Madre de Dios elected a new Regional President (similar to a Governor), José Luis Aguirre Pastor, in October 2010 whose term is from 2011-2014. The new Regional Government is fully committed to addressing the structural drivers of deforestation such as illegal mining and asked the national government to declare Madre de Dios in a state of Environmental Emergency. Approval of this request will allow the region to limit mining to specific pre-assigned concessions; avoid the establishment of new mining areas, (in suit with the National Government’s Initiative) and implement a permanent monitoring strategy and punishment for illegal miners, who will risk losing their machinery if caught.
An effort underway to promote REDD development in the region, The “Regional Roundtable for Environmental Services” (MSAR - acronyms in Spanish), was created in July, 2009 and formalized in September, 2010. MSAR is a branch of the national “REDD Roundtable” group, which is a discussion forum between civil society and governmental institutions. MSAR includes the participation of the Regional Government in Madre de Dios and public and private entities working on REDD initiatives. The group convenes weekly to discuss topics related to REDD such as legal, technical, and safeguard issues. The goal of the initiative is to strengthen local REDD capabilities and knowledge; organize debates and produce surveys and research; and contribute to the national REDD building process.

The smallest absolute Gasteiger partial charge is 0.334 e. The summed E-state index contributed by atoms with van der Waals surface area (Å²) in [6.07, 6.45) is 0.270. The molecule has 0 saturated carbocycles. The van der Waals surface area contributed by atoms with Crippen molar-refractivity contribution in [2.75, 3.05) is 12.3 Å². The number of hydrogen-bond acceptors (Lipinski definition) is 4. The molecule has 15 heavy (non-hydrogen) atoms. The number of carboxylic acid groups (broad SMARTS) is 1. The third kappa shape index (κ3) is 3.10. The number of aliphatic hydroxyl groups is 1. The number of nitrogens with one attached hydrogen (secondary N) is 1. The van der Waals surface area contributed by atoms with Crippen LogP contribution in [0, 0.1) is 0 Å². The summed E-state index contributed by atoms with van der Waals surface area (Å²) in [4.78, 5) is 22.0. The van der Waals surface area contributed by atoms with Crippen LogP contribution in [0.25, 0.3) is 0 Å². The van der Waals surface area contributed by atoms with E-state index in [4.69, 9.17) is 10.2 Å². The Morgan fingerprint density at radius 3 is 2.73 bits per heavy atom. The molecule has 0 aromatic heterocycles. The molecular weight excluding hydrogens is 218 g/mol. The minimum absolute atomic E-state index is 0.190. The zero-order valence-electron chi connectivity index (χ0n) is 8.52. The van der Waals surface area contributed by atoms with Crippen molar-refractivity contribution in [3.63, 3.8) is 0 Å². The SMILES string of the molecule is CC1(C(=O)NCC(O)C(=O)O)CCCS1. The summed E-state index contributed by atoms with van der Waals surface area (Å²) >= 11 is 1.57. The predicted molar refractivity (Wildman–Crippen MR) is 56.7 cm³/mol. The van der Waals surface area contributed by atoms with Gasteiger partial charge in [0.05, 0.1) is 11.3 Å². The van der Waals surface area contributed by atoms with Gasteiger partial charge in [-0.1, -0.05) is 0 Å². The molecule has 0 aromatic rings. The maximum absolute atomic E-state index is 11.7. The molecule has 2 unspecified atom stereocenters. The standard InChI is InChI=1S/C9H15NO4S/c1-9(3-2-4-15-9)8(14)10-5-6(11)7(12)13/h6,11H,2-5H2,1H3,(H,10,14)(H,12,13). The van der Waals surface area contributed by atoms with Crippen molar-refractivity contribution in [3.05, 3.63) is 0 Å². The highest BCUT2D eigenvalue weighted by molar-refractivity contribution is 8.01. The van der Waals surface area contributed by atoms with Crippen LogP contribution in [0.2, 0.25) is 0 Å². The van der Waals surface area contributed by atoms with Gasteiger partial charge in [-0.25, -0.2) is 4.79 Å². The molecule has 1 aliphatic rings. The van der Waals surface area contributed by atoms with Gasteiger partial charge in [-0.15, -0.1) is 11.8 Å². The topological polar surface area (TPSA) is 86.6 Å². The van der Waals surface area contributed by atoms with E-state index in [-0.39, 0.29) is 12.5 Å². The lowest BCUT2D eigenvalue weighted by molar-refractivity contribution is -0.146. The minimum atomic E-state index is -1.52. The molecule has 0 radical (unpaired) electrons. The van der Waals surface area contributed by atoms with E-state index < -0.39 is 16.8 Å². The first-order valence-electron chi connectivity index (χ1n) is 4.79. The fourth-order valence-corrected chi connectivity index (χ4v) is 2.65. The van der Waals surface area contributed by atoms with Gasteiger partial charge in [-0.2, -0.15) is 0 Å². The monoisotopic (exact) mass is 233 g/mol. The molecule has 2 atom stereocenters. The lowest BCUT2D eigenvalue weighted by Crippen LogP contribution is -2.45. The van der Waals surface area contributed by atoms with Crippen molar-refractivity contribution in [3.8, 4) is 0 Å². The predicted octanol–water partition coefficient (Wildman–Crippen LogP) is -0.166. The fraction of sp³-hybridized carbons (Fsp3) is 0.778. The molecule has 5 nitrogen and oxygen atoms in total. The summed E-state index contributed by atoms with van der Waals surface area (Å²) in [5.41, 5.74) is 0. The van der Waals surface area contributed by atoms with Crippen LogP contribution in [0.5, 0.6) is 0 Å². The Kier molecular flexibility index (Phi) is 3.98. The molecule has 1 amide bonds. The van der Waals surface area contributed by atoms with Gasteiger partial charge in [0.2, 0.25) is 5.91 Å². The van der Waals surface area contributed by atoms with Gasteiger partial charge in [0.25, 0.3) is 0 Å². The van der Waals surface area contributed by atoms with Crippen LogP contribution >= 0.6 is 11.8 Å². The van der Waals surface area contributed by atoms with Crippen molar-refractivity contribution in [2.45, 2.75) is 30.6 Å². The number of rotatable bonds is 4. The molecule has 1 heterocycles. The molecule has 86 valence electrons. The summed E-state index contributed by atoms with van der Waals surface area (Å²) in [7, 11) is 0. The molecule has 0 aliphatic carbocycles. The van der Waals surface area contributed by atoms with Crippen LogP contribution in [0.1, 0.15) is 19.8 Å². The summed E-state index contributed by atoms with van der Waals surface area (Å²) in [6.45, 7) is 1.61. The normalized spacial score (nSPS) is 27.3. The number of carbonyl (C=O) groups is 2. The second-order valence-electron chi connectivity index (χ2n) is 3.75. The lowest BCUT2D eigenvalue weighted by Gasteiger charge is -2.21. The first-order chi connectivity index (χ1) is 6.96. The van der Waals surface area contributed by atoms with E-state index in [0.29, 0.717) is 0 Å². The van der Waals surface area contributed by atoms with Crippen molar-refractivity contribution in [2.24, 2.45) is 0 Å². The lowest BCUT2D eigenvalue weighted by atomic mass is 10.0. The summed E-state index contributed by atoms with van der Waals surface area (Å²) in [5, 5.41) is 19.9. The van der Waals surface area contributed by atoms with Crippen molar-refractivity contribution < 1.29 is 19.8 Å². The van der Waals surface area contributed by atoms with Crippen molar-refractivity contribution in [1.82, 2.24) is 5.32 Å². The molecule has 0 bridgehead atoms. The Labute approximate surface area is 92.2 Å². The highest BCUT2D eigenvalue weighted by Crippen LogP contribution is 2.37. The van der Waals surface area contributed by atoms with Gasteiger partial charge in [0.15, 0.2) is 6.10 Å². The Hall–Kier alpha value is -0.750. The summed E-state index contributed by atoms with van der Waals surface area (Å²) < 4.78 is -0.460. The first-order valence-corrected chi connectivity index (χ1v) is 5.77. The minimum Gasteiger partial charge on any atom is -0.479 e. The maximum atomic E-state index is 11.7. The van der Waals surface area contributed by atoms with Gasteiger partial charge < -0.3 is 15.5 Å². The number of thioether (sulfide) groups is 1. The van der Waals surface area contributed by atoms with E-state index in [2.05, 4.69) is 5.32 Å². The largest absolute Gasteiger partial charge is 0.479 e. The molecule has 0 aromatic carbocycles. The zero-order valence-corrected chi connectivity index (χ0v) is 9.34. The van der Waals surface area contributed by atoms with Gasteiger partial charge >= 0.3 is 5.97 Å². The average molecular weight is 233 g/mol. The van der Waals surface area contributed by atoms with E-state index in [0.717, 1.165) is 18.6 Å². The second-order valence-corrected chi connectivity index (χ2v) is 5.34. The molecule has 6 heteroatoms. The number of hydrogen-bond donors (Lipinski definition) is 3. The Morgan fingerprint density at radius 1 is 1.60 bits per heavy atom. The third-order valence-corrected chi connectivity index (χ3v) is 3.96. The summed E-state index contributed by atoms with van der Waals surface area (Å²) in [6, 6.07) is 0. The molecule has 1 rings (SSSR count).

The Regional Government has officially recognized MSAR through a state law, revealing the level of importance the Regional Government gives the issue of deforestation and symbolizing the significance of the involvement of civil society in this effort. In addition, a Technical Cooperation Agreement has been signed between the Regional Government and civil society organizations aimed at developing a working group that will generate the regional baseline, projected scenarios for future deforestation and carbon stock maps. The results from this working group, projected to be complete at the end of 2012, will produce what will be considered the official scenario for REDD projects in Madre de Dios and will be submitted to the Environment Ministry for their consolidation into the national baseline for Peru. In a related effort, the Regional Government is in the process of establishing a comprehensive database for public usage that complies all the forest and carbon inventories carried out in the region, including the one developed by Carnegie Institute, High-resolution forest carbon stocks and emissions in the Amazon.